Algeria gas workers balance risks and rewards

Agence France-Presse

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'The work is dangerous in itself. Whether you're in the North Sea or in Algeria, on an oil rig you work with pressure and explosives'

HOSTAGE CRISIS This undated hand out picture released by Norway's energy group Statoil on January 17, 2013 shows a road sign near the In Amenas gas field in eastern Algeria near the Libyan border. AFP PHOTO / STATOIL / KJETIL ALSVIK

LONDON, United Kingdom – For oil and gas workers, the job is all about trade-offs. The money is good but the hours are long, the locations remote and the risks, as shown by the hostage crisis in Algeria, are often high.

But expatriates who have spent time at sites such as the In Amenas gas complex, the scene of the deadly four-day assault by Islamist gunmen, say the job is inherently dangerous and terrorism was rarely their main concern.

“The work is dangerous in itself. Whether you’re in the North Sea or in Algeria, on an oil rig you work with pressure and explosives,” said Jeremy Perrot, a Frenchman who has worked in Algeria, Siberia and the North Sea.

He told AFP that in his two years in Algeria, before he gave up field work five years ago to start a family in France, “I never felt insecure at all.

“Algeria has been safe for so long, that I’m pretty sure the workers (attacked at In Amenas) felt pretty OK with it”.

He felt that any risks were worth taking for the money — at one point he was earning 8,000 euros ($10,600) a month — and the chance to see the world.

“It was an opportunity to travel, to go to places you would never get to go to,” said the 35-year-old. “I always planned to do it for a few years then stop and do something else.”

Although he professes not to have worried much about security, Perrot did turn down a job in Nigeria because “at the time you still had stories of people going out with powerboats to offshore rigs and kidnapping people”.

Another oil worker, a Scottish man who wanted to be identified only as Phil, said that during more than three years working in Syria, Saudi Arabia and Kuwait, he never believed his life was at risk.

“I never felt in danger,” he told AFP, “although the security in most places, except Syria, was pretty mediocre — a few cop cars with rusty machine guns.”

But again, he knows how dangerous the job can be, recalling how a few years back, one of his friends was held hostage in Nigeria for 23 days along with two others.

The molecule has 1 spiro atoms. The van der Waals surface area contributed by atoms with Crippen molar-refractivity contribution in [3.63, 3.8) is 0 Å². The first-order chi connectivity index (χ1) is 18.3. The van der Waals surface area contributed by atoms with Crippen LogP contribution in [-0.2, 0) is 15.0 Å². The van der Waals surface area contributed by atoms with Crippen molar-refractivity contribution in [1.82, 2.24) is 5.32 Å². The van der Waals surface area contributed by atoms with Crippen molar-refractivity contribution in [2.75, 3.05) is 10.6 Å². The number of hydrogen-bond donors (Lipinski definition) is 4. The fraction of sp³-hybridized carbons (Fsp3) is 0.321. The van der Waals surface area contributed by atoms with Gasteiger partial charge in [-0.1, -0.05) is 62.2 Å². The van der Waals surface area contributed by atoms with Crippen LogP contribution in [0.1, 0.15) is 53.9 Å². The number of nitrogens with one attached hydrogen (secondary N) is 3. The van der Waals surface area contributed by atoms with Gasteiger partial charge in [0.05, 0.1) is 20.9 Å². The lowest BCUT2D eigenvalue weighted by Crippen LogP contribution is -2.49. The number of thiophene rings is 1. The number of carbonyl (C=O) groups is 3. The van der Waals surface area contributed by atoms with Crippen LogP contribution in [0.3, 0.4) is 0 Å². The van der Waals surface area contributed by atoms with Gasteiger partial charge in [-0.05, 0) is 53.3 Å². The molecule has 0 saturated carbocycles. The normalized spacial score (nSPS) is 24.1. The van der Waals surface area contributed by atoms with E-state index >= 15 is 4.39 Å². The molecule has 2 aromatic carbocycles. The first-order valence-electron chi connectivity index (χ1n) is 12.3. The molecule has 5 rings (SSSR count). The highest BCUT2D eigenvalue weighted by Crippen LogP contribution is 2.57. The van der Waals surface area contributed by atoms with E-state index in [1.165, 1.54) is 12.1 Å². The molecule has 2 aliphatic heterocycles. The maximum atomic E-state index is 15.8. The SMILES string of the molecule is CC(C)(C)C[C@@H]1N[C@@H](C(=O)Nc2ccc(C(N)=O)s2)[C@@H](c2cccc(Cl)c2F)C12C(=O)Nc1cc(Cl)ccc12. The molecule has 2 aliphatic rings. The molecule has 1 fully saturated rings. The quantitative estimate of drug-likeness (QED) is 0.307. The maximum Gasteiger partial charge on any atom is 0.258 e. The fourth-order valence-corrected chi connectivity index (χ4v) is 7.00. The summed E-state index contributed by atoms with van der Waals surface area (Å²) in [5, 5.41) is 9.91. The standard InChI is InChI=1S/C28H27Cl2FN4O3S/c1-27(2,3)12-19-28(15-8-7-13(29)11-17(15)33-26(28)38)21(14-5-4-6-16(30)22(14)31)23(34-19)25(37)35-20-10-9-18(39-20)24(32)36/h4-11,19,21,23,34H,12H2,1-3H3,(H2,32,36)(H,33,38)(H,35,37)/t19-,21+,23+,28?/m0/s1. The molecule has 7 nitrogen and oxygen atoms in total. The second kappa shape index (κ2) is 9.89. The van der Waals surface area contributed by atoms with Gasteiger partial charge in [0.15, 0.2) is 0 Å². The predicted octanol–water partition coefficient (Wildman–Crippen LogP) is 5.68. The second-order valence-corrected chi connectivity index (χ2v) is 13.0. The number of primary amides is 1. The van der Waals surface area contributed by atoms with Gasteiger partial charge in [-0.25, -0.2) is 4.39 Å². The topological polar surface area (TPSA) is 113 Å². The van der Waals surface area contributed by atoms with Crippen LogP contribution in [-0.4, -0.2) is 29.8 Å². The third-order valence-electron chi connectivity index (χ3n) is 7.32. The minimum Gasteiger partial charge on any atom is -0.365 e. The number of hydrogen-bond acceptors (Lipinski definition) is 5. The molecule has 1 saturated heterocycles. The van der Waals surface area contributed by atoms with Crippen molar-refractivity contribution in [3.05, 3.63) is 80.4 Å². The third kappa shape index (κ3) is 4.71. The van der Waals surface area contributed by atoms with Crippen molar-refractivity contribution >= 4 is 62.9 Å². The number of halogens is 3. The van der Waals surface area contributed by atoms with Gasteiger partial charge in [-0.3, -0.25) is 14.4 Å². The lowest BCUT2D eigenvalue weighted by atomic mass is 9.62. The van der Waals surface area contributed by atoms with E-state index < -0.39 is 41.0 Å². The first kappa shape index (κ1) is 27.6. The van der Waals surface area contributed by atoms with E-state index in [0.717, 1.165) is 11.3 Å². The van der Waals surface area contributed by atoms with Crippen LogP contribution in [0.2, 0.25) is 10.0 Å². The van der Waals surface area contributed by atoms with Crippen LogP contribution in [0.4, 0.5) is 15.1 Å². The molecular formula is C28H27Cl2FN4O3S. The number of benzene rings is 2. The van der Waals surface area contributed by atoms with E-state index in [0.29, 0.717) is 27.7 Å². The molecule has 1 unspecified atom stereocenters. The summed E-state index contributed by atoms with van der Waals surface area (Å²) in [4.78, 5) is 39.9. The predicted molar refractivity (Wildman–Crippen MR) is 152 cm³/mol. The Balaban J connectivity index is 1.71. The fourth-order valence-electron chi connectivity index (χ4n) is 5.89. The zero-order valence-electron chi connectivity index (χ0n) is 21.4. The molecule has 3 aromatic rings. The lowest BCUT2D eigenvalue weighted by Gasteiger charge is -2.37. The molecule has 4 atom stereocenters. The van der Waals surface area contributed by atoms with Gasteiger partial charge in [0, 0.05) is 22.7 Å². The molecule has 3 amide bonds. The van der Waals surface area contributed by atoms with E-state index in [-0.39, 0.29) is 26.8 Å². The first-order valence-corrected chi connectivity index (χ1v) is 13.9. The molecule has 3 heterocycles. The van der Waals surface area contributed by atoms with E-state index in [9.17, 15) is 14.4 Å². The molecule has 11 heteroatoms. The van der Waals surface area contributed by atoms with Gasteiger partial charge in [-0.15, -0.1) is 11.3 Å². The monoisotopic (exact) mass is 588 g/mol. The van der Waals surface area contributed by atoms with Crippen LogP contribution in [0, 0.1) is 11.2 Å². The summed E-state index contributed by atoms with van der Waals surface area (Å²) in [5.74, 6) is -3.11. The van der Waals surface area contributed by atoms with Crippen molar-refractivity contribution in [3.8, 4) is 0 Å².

They were beaten and tortured before a deal was struck for their release.

Alan Wright, one of the British survivors of the hostage crisis at In Amenas, said that he had never worried about security at the plant — and refused to rule out going back to Algeria once the situation has calmed down.

“It’s always been a safe place to work,” the 37-year-old Scotsman said, adding: “There’s worse places in the world to work than Algeria, even at this moment in time.”

Algeria attack ‘will not deter energy workers’

Another engineer who has worked in Libya and Syria, who asked to be identified as Vincent, said the attack in Algeria would no more deter people from the job “than deaths on the road stop people driving”.

“I feel for the people in Algeria, but you have to put it in perspective. This is a dramatic event, but it’s very rare,” the 36-year-old told AFP.

For many, the worst part of the job is the long hours spent in the middle of nowhere, where stints range from anything from four weeks on, four weeks off — “if you’re lucky” — to having just one month off a year.

Accommodation on site is often cramped and facilities pretty basic, with little in the way of entertainment.

“It’s not an easy life. The pay is good, but you have to work for it,” said Perrot.

The workers receive a basic salary, topped up by a country co-efficient — Nigeria and Angola carry the highest premiums — plus a bonus for every day spent on site, which can be as much as $200 a day.

Phil said trainees in his company could earn $60,000 a year tax-free, which then increased significantly when they took their first jobs. In Saudi Arabia, a mid-level engineer’s monthly bonuses could reach $20,000 a month.

The Scotsman said he had mixed experiences while out in the field.

He loved Syria, citing the people, the food and the history, but in one place in Kuwait, “I hated it because I was a single guy with no time off living in a tiny hot hell hole.”

The men working in the industry — as they almost all are — often struggle to maintain relationships because of the shift patterns, with divorce rife, although the workers spoke of strong bonds formed out of necessity.

“People are often very friendly because they have to spend time together. Depending on the company you work for, it can be very agreeable, with sports facilities, communal rooms to watch television,” said Vincent.

Wright and his colleagues at In Amenas would play cards and five-a-side football against the Algerian workers, while Phil brewed his own beer, which he said “tasted average… and would give a killer headache the next day”.

Vincent said working in the desert was not all that bad, and was significantly better than working on a platform in the middle of the ocean, where you had to deal with bleak weather conditions and there was no escape.

“Generally the sites are isolated, but that has its charm — you can walk around in the desert or around the site, or climb up a sand dune,” he told AFP.

He added: “These people are not oil industry mercenaries who sacrifice everything. These guys often have a taste for adventure. It’s normally fine.” –

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